This sounds like the sort of wild-eyed, paranoia-fueled conspiracy claim that one normally would find only in the extreme fringe far-right blogosphere.

But that sentence didn't come from Little Green Footballs or Flopping Aces, or any of the other right-wing nutcase blogs that populate the outer fringes of the Web.

It came from the Associated Press.

And, frankly, it's an extraordinary claim--and one that doesn't hold up to scrutiny.

Note that this AP report isn't claiming that Sunni insurgents, or Shiite militias lie about their casualties. That wouldn't be anything new. In fact, we've heard claims like those before, (as the insurgency and the U.S. military continue their ongoing propaganda wars).

No, this is "Iraqi police and hospital officials," whose casualty claims, AP would have us believe, are no longer to be trusted.

Maybe I've missed it in previous AP coverage, but I don't recall ever seeing this extraordinary claim made in previous AP coverage. It seems like this bold claim would warrant a major, investigative story in and of itself.

There's a couple of major problems with AP's assertion that Iraq police forces and hospitals are liars.

First of all, it doesn't really make a whole lot of sense. If we're talking about claims made by insurgents, then surely a dose of skepticism is in order (although, from what I've seen, insurgent casualty claims have been no more inaccurate than claims by U.S. military officials over the years in Iraq).

But this latest AP report is disputing the Iraq police and hospitals: a solidly mainstream source if there ever was one. If we can't believe fundamental, basic information released by the major institutions of the Iraq state, then, who, exactly, can we believe? Is AP now making the kooky right-wing blog-like claim that Iraq's own police and hospitals are conspiring against the U.S. military? That's surely what this sounds like.

The second major problem I have with AP's claim is that I really wonder how on earth AP would know if the Iraq hospitals and police were "overstating" casualty figures.

Like I said, this AP report looks like it could've been lifted from the pages of the Web's extremist right-wing nutcase fringe. The latter, after all, are always disputing anything and everything that comes out of Iraq (unless it's spoken by the likes of George W. Bush, Dick Cheney, or Rush Limbaugh---a group which, ironically has the worst track record of accurate information on anything Iraq-related).

Ever since 2003, when the Iraq War began turning disastrous (around the time Bush declared "Mission Accomplished"), the right-wing blogosphere has been casting about, looking for a scapegoat to blame for the fiasco. AP has been one of the main targets of the right-wing lunatic fringe, with "controversies" like the Jamil Hussein case. In the latter case, the right-wing nutcases claimed that Hussein, an AP source, didn't exist. When it was later determined that he did, in fact, exist, the right-wingers quietly tiptoed away from the story and dropped the matter.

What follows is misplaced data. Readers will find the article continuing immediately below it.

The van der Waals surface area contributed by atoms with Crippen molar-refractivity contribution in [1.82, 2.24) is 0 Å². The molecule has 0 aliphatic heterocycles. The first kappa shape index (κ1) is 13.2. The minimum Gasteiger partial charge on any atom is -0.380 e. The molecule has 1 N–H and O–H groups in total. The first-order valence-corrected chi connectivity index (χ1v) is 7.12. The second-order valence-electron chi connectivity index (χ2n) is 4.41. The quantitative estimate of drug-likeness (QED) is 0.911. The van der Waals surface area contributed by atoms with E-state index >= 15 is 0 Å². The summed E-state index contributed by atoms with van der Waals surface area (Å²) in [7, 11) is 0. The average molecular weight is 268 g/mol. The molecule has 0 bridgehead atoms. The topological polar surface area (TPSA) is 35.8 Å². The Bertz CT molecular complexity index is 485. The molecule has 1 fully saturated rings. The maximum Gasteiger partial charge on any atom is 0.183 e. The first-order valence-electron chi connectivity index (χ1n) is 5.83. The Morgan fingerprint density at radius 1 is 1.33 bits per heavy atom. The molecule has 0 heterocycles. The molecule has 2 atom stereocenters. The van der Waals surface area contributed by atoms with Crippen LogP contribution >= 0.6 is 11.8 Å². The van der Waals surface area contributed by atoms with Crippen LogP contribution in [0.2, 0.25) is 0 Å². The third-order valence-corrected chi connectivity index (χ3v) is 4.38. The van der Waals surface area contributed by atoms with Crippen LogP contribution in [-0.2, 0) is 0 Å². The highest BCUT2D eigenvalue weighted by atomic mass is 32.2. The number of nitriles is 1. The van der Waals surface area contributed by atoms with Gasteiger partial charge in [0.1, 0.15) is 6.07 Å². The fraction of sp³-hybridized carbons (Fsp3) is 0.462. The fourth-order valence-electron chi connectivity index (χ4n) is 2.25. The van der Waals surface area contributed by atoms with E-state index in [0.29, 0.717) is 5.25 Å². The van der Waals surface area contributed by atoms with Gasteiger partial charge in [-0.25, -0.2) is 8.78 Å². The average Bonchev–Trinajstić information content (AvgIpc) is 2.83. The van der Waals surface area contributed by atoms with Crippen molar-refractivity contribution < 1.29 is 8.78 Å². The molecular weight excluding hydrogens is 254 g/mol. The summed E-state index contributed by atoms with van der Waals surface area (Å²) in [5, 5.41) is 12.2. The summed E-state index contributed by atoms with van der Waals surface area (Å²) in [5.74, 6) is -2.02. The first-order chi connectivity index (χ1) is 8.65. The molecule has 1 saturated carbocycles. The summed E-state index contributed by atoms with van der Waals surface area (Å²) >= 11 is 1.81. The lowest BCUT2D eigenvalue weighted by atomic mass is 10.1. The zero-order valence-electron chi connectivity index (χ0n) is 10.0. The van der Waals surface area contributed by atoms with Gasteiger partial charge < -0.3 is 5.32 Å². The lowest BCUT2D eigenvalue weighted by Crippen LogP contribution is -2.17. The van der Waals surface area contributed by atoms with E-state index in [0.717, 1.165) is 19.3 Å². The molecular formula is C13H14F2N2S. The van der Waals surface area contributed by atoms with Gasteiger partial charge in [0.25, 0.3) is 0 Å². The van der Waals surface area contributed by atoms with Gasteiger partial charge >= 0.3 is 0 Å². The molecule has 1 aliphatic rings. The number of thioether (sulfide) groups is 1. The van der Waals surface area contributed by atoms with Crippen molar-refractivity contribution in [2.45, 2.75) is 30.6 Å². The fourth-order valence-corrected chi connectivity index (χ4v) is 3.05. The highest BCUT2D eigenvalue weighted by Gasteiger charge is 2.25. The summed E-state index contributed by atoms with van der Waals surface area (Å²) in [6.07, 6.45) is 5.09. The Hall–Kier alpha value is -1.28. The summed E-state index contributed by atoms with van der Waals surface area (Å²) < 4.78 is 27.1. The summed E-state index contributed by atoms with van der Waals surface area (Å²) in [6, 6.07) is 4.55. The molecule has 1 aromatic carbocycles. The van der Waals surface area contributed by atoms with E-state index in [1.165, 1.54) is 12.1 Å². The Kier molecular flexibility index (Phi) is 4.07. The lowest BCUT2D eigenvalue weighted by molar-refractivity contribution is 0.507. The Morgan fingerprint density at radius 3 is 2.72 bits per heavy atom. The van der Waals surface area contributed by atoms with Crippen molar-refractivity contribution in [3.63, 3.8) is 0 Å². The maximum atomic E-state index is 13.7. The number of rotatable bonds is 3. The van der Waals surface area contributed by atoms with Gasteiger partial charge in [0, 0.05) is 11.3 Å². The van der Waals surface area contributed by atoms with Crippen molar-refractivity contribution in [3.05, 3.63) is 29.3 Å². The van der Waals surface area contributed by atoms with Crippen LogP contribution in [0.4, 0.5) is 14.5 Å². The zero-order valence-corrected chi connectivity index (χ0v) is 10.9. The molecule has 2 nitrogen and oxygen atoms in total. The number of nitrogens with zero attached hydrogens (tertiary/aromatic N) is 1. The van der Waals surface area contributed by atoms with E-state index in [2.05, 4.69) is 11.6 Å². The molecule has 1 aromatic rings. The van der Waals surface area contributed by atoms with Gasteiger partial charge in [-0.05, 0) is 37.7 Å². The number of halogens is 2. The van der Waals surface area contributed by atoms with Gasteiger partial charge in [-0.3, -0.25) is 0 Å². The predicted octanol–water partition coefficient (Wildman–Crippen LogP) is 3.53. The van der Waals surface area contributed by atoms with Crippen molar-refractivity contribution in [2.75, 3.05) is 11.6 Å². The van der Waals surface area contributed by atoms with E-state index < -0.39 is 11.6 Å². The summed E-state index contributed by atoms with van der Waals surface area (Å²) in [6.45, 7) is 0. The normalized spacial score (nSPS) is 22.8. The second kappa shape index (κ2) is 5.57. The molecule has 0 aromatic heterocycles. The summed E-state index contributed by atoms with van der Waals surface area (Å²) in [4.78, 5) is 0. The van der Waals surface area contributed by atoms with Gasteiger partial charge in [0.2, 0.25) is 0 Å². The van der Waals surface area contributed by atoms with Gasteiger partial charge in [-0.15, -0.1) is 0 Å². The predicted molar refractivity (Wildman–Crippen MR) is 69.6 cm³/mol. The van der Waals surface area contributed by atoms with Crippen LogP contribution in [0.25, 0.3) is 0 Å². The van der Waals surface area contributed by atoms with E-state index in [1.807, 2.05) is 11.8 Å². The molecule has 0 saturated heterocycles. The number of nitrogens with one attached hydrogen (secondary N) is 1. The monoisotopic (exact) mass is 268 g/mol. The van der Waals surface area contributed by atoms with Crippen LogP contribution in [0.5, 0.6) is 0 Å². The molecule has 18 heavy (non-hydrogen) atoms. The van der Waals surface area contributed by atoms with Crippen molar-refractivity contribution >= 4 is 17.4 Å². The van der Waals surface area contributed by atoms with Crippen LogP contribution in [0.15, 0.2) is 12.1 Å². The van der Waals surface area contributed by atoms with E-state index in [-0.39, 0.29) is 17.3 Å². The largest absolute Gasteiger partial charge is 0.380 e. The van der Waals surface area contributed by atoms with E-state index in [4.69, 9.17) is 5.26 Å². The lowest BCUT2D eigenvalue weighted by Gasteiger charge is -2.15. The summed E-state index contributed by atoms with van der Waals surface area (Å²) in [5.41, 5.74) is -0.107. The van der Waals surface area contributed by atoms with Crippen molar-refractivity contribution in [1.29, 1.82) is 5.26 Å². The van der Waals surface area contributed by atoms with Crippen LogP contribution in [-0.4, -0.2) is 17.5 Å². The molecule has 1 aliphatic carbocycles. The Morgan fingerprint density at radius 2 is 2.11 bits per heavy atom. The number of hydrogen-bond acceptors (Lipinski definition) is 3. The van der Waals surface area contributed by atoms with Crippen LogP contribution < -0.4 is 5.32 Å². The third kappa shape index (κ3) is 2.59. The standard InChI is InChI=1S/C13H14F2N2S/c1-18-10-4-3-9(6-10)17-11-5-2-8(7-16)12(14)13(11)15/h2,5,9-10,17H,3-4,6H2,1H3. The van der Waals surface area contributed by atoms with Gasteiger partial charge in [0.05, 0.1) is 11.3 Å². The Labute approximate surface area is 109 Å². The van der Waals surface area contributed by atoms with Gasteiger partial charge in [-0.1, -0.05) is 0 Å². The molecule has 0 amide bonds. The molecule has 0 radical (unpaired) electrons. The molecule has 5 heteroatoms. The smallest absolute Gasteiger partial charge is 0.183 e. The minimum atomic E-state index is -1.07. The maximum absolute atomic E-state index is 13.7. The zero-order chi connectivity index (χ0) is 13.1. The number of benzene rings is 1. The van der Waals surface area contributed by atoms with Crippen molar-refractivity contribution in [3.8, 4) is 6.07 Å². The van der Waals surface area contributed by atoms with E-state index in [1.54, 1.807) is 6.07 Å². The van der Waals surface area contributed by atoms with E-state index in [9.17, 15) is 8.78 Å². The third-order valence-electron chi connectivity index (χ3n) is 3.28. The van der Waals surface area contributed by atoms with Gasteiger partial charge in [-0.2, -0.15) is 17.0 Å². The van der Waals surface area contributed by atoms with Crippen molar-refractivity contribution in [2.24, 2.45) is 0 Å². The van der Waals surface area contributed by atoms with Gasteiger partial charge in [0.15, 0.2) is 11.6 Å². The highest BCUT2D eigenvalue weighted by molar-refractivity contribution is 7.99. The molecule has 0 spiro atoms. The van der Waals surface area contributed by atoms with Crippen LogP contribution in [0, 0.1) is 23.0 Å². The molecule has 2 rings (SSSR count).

Despite the fact that the Jamil Hussein "controversy" blew up in their faces and revealed them to be the uninformed Kool-Aid-drinking idiots that they are, the right-wing blogosphere has continued to slam AP repeatedly over "biased" war coverage over the years.

And now, it appears that AP is caving in to the right-wing blogosphere and is giving credence to the sort of wild-eyed paranoid claims that one previously had to scour the nutcase fringe blogs to find.

Sunday, October 21, 2007

Yes, More Cornyn Watch: The Senator Votes Against Mining Safety

By Manifesto Joe

It may seem as though I'm picking on John Cornyn. If I really were, I would have used his nickname (in certain circles) -- Senator Cornhole -- in the title, not just the lead. I don't want to obsess over this right-wing twit, but he cast a vote last week that was very telling, and really ought to cost him his Senate seat. He was one of four wingnut Senate Republicans who essentially voted against better mining safety.

The other three who kept him company on the tinfoil-hat right were Sen. James Inhofe, R-Okla.; Sen. Jim DeMint, R-S.C.; and Sen. Jon Kyl, R-Ariz. I'm not sure if we have a genuine division line of true crazies on the far right here, given the history of some of the other GOP senators. But in this case, even Inhofe's rather kooky Oklahoma colleague, Sen. Tom Coburn, didn't join him on this one. By the way, Inhofe, in case you didn't know or have forgotten, is the guy who has called the threat of global warming the "greatest hoax ever perpetrated on the American people." He means, like, greater than the Gulf of Tonkin incident, Saddam's WMDs, or Reaganomics?

Onward. The vote was 89 for, 4 against. The measure was to increase the budget of the Mine Safety and Health Administration by $10 million -- from $330 million to $340 million -- to reduce its backlog of coal mine inspections. This was part of the voting on amendments to an appropriations bill (HR 3043) for the Department of Labor and other agencies.

Given the catastrophies that have stricken miners for several years now, this would seem like a no-brainer vote. But when you have no brain, apparently even the no-brainers are too challenging.

I have run onto a

number of links showing the record of the Bush administration on mining safety, and it isn't pretty. I think there would have been more opposing right-wing Republican votes than this if the recent lethal disasters hadn't been as much on the public mind. Only four of these people dared this.